Finally, this book made me realise that I’ve been in this game for quite a long time now (I’m only 32!). Enough time for entire chapters of knowledge to have come and gone. Programming in assembler, gone! Well not totally; still useful for compiler backends, security exploits and such like. Manual memory allocation, gone! Well not totally, there’s still kernel development and embedded stuff. Segmented memory models, gone but back for a wee while with PAE. Implementing primitive datastructures, largely done for you! C++, gone (for me at least)! I spend so much time getting really good at it too, hmmph. I respect it for what it is, but there are much nicer ways to spend your life.
But that’s all fine. Technology reflects the era that it was born in. C made sense when memory was expensive and CPUs slow. Now virtual memory and VM’s make sense. When resources were sparse, conceptual clarify was sacrificed to gain performance. Now we usually don’t need to make that sacrifice. The abstractions which made sense for a 1990’s desktop GUI app aren’t the ones you need for a 2009 network-based distributed system.
Is history important? Only partly, I think. The high level lessons are certainly important, but the details aren’t. Do you need to be able to code up a red/black tree today? No. But I think a developer should have a deep appreciation for the distinction between interface and implementation – and you should understand how the implementation choices can affect you (as a user). Do you need to understand low level hardware/assembler? No, but the concepts and solutions which crop up at that level crop up elsewhere too, so it’s certainly not wasted knowledge. Do you need to learn smalltalk? Only really to learn the ‘lessons of smalltalk’ – to see what you can do with a reflective, late-bound, heavily interactive system.
All in all, I’m whimsical about the amount of technology water that’s passed under my particular bridge. Easy come, easy go, I am not the sum of my knowledge. I’m happy to keep absorbing new fun stuff as times change and mostly I’m quite happy to see the back of the declining technologies anyway! It’s comforting in a way to see that there’s no real wizards out there, there’s just people hacking away on stuff that they think is cool and being ready to recognize the insights and the epiphanies when they come by. Evolution (and some marketing $$$s) usually takes care of picking out those solutions which are suited to the present environment. And there’s always the interesting “superior but ignored” technologies hovering around in the wings.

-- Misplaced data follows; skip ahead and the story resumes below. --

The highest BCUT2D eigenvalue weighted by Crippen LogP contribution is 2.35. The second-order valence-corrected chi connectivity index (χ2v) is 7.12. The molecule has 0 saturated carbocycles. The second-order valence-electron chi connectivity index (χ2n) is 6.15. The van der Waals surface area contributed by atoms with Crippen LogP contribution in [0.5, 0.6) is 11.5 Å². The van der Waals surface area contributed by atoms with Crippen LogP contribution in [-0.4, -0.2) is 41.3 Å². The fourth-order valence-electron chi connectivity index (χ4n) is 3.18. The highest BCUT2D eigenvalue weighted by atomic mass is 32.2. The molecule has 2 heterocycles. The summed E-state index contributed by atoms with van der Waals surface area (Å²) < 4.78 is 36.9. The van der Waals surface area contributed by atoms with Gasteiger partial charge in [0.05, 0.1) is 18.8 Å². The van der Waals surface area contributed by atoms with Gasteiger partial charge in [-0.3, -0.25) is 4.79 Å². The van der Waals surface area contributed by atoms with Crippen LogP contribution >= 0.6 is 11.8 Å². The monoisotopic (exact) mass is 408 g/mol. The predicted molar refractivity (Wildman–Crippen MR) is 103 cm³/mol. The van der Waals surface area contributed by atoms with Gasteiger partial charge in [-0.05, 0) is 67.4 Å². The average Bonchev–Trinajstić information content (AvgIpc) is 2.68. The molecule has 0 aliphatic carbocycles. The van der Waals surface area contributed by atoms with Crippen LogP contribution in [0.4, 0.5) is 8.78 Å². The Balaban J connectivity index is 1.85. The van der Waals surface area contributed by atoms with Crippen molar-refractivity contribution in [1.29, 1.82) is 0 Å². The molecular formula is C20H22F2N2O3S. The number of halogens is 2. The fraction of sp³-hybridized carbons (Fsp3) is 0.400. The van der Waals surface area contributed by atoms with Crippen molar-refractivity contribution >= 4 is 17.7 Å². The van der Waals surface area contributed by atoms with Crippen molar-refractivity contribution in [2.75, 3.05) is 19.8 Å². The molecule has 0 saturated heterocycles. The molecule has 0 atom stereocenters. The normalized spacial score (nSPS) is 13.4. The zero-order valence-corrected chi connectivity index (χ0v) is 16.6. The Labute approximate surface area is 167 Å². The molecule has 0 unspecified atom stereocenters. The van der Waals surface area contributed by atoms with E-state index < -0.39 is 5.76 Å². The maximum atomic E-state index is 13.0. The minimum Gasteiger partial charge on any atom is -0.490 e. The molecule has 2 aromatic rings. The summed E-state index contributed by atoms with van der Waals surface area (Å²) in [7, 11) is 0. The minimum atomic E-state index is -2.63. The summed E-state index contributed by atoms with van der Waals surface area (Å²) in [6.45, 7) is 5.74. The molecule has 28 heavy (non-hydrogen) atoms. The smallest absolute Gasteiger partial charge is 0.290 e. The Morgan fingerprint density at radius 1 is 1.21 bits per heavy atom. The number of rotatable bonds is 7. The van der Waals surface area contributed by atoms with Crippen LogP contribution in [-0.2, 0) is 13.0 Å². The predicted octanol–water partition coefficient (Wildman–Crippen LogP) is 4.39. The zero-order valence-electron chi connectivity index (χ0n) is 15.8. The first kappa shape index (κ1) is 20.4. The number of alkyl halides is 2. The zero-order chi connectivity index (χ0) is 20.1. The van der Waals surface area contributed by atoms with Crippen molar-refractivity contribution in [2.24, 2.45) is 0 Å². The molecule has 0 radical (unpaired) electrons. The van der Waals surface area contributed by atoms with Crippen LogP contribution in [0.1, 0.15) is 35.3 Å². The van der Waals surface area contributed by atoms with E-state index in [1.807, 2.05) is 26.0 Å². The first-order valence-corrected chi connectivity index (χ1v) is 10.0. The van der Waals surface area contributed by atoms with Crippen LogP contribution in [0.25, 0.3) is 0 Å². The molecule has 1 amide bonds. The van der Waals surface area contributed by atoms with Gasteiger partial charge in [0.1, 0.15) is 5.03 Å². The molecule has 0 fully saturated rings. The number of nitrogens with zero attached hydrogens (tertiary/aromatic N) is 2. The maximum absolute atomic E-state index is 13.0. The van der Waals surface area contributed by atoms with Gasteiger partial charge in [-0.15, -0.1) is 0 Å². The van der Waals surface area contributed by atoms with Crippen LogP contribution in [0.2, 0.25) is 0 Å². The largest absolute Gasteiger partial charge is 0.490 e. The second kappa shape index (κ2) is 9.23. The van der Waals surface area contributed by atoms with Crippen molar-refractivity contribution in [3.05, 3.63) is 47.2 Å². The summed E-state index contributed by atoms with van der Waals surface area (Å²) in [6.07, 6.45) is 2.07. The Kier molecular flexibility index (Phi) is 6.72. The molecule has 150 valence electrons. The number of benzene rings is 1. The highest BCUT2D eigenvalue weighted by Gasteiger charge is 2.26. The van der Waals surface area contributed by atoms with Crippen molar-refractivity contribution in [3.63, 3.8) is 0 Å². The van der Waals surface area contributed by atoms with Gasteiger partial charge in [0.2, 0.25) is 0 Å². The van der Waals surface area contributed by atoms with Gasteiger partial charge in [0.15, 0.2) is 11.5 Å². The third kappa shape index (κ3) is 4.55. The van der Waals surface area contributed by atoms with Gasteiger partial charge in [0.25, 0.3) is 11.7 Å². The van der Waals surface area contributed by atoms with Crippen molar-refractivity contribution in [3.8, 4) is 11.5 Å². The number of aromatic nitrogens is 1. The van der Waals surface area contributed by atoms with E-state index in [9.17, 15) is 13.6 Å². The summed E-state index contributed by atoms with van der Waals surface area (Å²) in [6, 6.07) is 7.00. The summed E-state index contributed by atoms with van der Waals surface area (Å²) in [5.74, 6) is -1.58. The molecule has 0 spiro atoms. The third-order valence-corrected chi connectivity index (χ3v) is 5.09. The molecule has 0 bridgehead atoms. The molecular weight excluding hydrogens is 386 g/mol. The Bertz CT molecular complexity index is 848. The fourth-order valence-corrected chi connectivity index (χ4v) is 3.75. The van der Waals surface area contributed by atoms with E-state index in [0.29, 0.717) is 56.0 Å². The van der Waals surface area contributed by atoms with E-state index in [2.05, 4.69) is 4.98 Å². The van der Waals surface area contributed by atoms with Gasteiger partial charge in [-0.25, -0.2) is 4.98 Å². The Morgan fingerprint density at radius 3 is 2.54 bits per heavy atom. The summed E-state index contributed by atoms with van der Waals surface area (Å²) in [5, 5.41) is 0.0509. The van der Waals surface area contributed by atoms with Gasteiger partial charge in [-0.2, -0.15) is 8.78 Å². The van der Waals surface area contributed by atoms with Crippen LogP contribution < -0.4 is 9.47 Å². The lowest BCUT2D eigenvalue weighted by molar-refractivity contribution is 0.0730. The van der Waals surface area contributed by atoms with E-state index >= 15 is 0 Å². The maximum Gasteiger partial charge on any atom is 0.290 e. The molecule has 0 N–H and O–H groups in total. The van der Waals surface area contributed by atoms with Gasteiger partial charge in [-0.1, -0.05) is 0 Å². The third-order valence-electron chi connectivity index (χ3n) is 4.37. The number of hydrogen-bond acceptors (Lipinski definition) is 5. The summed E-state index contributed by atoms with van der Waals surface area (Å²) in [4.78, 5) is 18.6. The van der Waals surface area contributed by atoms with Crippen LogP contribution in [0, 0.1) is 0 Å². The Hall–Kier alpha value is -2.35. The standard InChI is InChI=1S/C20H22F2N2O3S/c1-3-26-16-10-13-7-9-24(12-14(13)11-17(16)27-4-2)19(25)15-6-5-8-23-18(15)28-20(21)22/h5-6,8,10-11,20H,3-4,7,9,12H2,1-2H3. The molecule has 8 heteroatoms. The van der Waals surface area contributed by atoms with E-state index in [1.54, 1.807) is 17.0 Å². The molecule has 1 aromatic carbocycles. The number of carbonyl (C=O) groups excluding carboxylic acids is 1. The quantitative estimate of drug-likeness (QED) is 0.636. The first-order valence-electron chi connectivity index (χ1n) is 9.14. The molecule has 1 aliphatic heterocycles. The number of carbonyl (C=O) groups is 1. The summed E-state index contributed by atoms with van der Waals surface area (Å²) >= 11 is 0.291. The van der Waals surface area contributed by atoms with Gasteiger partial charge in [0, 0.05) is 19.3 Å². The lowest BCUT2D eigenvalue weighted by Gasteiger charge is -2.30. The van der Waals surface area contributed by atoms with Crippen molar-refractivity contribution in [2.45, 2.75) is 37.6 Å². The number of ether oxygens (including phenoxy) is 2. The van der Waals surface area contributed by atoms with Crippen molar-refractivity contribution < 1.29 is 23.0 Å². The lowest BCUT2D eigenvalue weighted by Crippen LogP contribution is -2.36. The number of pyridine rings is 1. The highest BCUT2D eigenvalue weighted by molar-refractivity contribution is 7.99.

Computing has only really been around for one lifetime. Most of the first-generation guys are still alive. It’s interesting to hear some of them reflecting on a life spend involved in this area. I guess I’m taking a moment to reflect on where I am.
“Coders at Work”: loving it
Scion provides a way for emacs to chat to ghc, giving you nice squiggly red lines under your errors in realtime.
I thought I’d found a string encoding problem in scion, but after taking a long route (tcpdump etc) it turns out that it’s just a poor default. Out of the box, scion will assume that scion server (and in turn, ghc) speaks latin1. However, you can just add this to your .emacs to make it speak utf8 instead:
(setq scion-net-coding-system 'utf-8-unix)
Now your lambdas can be λ’s and you still get pretty error messages in scion!
Not sure if I got very much out of the Haskell Symposium today. After three days of ICFP I think I’m just a bit overloaded. On the plus side, every single talk contained at least one interesting nugget, but overall there wasn’t anything which really excited me. It was nice to see more about how GHC works. And I was certainly interested to hear about Jean-Philippe Bernardy’s lazy parsers from Yi – I had worried that it would be quite easy to trip up and accidentally cause everything to be evaluated, and indeed it sounds like that’s probably true. Conal Elliott’s talk about FRP reminded me about my previous (non-FRP!) job writing various physics simulators .. having done it in an imperative and stateful fashion, I completely understand the appeal of a composable declarative approach!
One other thing I noticed today; I keep forgetting that each ~30 minute talk is actually a distillation of maybe a year’s worth of work. Therefore, everyone who talks appears to me to have a superhuman ability to recognize problems, generalize them and instantly apply complex idioms to form a solution! Given the breadth of material covered at the conference, it’s somewhat of a whirlwind. But, whilst I only understand some modest fraction of what I’ve seen, I am starting to get a better idea of what kind of stuff people are working on, and what kind of approaches people take. It also makes me more aware of what kind of things I find interesting (and conversely, not interesting!) and where I might better target my efforts in the future.